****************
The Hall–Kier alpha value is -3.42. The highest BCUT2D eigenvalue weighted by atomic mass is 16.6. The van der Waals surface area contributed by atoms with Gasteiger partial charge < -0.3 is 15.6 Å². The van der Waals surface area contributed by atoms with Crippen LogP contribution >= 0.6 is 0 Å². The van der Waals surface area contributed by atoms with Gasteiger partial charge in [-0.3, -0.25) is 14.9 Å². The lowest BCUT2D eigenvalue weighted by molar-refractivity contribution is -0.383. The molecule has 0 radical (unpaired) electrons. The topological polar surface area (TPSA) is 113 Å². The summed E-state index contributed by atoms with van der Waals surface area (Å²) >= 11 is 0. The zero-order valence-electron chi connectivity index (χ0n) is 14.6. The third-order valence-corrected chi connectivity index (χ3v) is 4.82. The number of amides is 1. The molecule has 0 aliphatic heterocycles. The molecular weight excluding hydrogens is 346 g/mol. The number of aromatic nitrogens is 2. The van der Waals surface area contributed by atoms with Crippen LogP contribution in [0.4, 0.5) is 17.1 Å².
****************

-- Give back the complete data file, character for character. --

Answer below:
The Hall–Kier alpha value is -3.42. The highest BCUT2D eigenvalue weighted by atomic mass is 16.6. The van der Waals surface area contributed by atoms with Gasteiger partial charge < -0.3 is 15.6 Å². The van der Waals surface area contributed by atoms with Crippen LogP contribution >= 0.6 is 0 Å². The van der Waals surface area contributed by atoms with Gasteiger partial charge in [-0.3, -0.25) is 14.9 Å². The lowest BCUT2D eigenvalue weighted by molar-refractivity contribution is -0.383. The molecule has 0 radical (unpaired) electrons. The topological polar surface area (TPSA) is 113 Å². The summed E-state index contributed by atoms with van der Waals surface area (Å²) >= 11 is 0. The zero-order valence-electron chi connectivity index (χ0n) is 14.6. The third-order valence-corrected chi connectivity index (χ3v) is 4.82. The number of amides is 1. The molecule has 0 aliphatic heterocycles. The molecular weight excluding hydrogens is 346 g/mol. The number of aromatic nitrogens is 2. The van der Waals surface area contributed by atoms with Crippen LogP contribution in [0.4, 0.5) is 17.1 Å².